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Last post for a while…

I finish up today for maternity leave, so won’t be posting for the next while, but there are still plenty of sites where you can find PGR specific careers info and get guidance and advice on your career plans…

First of all, I often reference Vitae in this blog because they’re a body that exist solely to provide this kind of info for research students and staff. If you haven’t already looked at their careers pages, there’s lots of good info there including stats on what PhDs do, CV advice and examples and case studies of PGRs who’ve gone on to do all kinds of interesting things.  If you find those case studies interesting, you can also see more at Beyond the PhD from Arts & Humanities graduates.

On the other hand, I wouldn’t write off general graduate careers sites – even though they’re not specifically designed for PhDs there’s lots of info which can be particularly useful if you want to think about other options but don’t know where to start.  For example, Prospects has short descriptions of a wide variety of job titles with info about what’s involved, how and where to find vacancies, and indications of average salaries and longer-term prospects.  For those of you looking for a place to start, a new tool on the Gradireland site aims to build a profile of careers you might be interested in, and while I wouldn’t recommend basing your life plans solely on an online quiz, it might give you some ideas.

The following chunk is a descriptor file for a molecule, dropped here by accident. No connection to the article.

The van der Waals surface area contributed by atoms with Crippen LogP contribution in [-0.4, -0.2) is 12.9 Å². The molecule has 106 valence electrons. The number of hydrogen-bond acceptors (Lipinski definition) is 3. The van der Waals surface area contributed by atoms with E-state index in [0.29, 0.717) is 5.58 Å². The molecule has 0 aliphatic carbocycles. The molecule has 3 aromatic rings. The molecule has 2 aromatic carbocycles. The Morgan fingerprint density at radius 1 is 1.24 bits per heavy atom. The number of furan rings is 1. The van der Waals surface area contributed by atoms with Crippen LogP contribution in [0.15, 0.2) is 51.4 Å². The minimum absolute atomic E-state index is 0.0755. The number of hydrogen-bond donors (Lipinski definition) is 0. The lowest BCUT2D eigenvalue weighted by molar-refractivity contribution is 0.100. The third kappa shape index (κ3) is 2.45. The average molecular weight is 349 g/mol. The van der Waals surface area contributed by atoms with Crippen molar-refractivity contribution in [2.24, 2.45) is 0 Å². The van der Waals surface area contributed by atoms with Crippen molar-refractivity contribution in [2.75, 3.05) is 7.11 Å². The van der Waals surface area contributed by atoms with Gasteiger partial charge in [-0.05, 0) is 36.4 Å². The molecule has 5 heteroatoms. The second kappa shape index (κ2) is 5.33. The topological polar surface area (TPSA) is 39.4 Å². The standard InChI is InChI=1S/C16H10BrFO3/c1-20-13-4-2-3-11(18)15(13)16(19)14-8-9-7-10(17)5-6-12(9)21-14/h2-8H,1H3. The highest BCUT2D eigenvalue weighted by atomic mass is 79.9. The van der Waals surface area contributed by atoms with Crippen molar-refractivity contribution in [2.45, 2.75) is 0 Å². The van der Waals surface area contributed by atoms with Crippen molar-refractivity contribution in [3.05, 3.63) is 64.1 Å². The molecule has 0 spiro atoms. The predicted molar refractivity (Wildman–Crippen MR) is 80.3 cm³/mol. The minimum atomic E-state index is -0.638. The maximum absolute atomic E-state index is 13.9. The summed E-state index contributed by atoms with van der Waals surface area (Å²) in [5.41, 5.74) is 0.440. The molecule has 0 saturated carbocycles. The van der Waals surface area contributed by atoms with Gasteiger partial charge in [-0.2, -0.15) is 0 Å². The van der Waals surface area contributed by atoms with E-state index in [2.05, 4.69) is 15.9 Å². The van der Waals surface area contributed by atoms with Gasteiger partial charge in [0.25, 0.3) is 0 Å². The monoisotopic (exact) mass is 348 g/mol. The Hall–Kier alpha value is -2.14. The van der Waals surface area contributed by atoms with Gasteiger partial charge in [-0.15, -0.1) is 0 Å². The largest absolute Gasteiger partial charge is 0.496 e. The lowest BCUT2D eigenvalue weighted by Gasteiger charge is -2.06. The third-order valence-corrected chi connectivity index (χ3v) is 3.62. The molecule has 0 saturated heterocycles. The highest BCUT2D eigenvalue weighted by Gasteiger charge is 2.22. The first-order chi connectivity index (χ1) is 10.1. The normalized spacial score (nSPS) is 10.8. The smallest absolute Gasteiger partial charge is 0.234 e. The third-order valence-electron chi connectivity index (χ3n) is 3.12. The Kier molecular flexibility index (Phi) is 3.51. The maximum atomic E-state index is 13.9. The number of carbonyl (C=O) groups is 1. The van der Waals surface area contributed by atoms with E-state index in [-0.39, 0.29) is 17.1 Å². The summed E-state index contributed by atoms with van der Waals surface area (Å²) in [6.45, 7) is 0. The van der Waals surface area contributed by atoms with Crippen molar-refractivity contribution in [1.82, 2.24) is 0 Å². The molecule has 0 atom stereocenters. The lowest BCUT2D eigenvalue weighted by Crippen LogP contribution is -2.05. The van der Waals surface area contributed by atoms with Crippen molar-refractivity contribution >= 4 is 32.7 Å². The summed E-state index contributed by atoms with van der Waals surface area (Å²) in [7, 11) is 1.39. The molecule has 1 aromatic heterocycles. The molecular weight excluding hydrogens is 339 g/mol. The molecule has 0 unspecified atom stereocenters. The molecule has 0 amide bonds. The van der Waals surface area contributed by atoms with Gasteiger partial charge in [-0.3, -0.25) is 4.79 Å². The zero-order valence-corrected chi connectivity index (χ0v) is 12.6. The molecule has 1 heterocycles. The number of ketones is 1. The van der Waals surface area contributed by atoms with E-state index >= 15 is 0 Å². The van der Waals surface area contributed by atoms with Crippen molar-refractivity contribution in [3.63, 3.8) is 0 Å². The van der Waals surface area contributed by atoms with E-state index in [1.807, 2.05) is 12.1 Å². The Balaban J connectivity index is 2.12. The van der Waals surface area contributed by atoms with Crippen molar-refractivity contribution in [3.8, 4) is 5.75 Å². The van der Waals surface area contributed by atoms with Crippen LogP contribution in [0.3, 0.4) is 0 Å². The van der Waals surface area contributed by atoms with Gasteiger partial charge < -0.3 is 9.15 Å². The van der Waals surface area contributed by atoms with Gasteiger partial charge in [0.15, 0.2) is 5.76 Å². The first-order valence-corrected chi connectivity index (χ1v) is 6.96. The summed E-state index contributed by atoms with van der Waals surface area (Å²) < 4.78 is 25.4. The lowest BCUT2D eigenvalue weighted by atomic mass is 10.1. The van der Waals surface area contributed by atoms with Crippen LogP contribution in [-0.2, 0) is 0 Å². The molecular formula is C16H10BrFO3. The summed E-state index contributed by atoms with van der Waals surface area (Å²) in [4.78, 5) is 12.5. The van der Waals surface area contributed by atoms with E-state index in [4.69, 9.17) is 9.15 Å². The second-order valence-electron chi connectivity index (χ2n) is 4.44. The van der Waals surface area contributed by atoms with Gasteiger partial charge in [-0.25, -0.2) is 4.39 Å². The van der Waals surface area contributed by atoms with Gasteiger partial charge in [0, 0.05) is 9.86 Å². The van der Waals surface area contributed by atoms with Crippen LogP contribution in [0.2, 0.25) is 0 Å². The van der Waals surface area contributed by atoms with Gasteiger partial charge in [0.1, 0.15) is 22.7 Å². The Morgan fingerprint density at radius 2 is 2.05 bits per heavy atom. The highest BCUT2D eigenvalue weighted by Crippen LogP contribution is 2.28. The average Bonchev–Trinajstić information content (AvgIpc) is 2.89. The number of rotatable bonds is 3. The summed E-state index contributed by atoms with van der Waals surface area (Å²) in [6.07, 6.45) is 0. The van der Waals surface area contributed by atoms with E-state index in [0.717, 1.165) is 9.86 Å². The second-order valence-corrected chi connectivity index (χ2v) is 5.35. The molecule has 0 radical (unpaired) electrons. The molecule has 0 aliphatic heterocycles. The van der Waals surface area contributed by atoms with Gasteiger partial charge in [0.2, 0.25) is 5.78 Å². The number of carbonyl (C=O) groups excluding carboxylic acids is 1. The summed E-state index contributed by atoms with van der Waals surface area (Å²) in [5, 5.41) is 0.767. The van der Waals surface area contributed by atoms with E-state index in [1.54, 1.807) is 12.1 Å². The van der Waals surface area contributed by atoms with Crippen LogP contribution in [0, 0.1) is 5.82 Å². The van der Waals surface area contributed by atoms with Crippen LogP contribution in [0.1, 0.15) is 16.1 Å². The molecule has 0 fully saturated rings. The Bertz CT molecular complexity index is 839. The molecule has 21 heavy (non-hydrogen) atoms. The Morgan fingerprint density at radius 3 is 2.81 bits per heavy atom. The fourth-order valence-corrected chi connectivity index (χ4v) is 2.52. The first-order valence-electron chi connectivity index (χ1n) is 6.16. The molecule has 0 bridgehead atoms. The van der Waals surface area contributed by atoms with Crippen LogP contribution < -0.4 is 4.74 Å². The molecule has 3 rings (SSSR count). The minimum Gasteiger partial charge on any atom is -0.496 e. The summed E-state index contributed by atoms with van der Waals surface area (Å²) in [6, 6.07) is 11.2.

Meanwhile for those of you focussing on academic careers, you’re probably already using jobs.ac.uk to look for vacancies, but did you know there’s also a growing list of articles, blogs and CV templates on there too?  The Times Higher is also invaluable for keeping up to date with the latest debates in the field, and if you’re looking at the North American market the Chronicle provides an equivalent.

These are just a few of my most used starting points – if you’re aware of any other great resources then why not use the comments facility to post them here?  Of course, if you’d rather explore career options and info face-to-face there will still be career-related PSTP workshops running throughout the year, and if you want to arrange an individual discussion about your plans just email careers@qub.ac.uk.

Bye for now, and good luck with your plans!

Students who have an interest in EU affairs or are considering EU career options, might be interested in this event:

The University will be hosting a visit from the Minister for Europe, Rt Hon David Lidington MP, on the afternoon of Wednesday, 19 October 2011. The Minister’s primary objective for his visit is to spread the word on what the European Union has to offer to our students and the opportunities for Northern Ireland graduates in the EU Institutions.